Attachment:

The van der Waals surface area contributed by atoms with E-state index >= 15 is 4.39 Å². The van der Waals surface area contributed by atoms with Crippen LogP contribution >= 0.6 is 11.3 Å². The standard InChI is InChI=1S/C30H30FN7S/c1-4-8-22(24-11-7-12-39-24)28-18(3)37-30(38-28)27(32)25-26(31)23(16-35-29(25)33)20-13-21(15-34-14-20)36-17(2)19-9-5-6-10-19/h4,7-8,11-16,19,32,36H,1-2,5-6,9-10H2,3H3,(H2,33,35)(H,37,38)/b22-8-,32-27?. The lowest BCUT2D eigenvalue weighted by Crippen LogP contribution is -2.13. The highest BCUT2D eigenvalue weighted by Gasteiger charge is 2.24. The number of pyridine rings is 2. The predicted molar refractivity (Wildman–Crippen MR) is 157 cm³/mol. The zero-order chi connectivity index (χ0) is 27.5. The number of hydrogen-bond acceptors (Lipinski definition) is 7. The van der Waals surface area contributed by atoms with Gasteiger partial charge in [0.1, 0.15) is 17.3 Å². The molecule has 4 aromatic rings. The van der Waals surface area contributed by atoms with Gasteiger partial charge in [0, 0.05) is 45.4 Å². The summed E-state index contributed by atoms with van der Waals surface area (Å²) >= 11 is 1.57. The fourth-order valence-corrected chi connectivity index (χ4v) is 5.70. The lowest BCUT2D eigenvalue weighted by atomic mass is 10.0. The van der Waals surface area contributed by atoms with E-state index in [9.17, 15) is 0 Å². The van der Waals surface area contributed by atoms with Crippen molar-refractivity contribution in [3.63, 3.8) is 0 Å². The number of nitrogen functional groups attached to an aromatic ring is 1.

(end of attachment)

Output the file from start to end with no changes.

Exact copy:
The van der Waals surface area contributed by atoms with E-state index >= 15 is 4.39 Å². The van der Waals surface area contributed by atoms with Crippen LogP contribution >= 0.6 is 11.3 Å². The standard InChI is InChI=1S/C30H30FN7S/c1-4-8-22(24-11-7-12-39-24)28-18(3)37-30(38-28)27(32)25-26(31)23(16-35-29(25)33)20-13-21(15-34-14-20)36-17(2)19-9-5-6-10-19/h4,7-8,11-16,19,32,36H,1-2,5-6,9-10H2,3H3,(H2,33,35)(H,37,38)/b22-8-,32-27?. The lowest BCUT2D eigenvalue weighted by Crippen LogP contribution is -2.13. The highest BCUT2D eigenvalue weighted by Gasteiger charge is 2.24. The number of pyridine rings is 2. The predicted molar refractivity (Wildman–Crippen MR) is 157 cm³/mol. The zero-order chi connectivity index (χ0) is 27.5. The number of hydrogen-bond acceptors (Lipinski definition) is 7. The van der Waals surface area contributed by atoms with Gasteiger partial charge in [0.1, 0.15) is 17.3 Å². The molecule has 4 aromatic rings. The van der Waals surface area contributed by atoms with Gasteiger partial charge in [0, 0.05) is 45.4 Å². The summed E-state index contributed by atoms with van der Waals surface area (Å²) >= 11 is 1.57. The fourth-order valence-corrected chi connectivity index (χ4v) is 5.70. The lowest BCUT2D eigenvalue weighted by atomic mass is 10.0. The van der Waals surface area contributed by atoms with E-state index in [9.17, 15) is 0 Å². The van der Waals surface area contributed by atoms with Crippen molar-refractivity contribution in [3.63, 3.8) is 0 Å². The number of nitrogen functional groups attached to an aromatic ring is 1.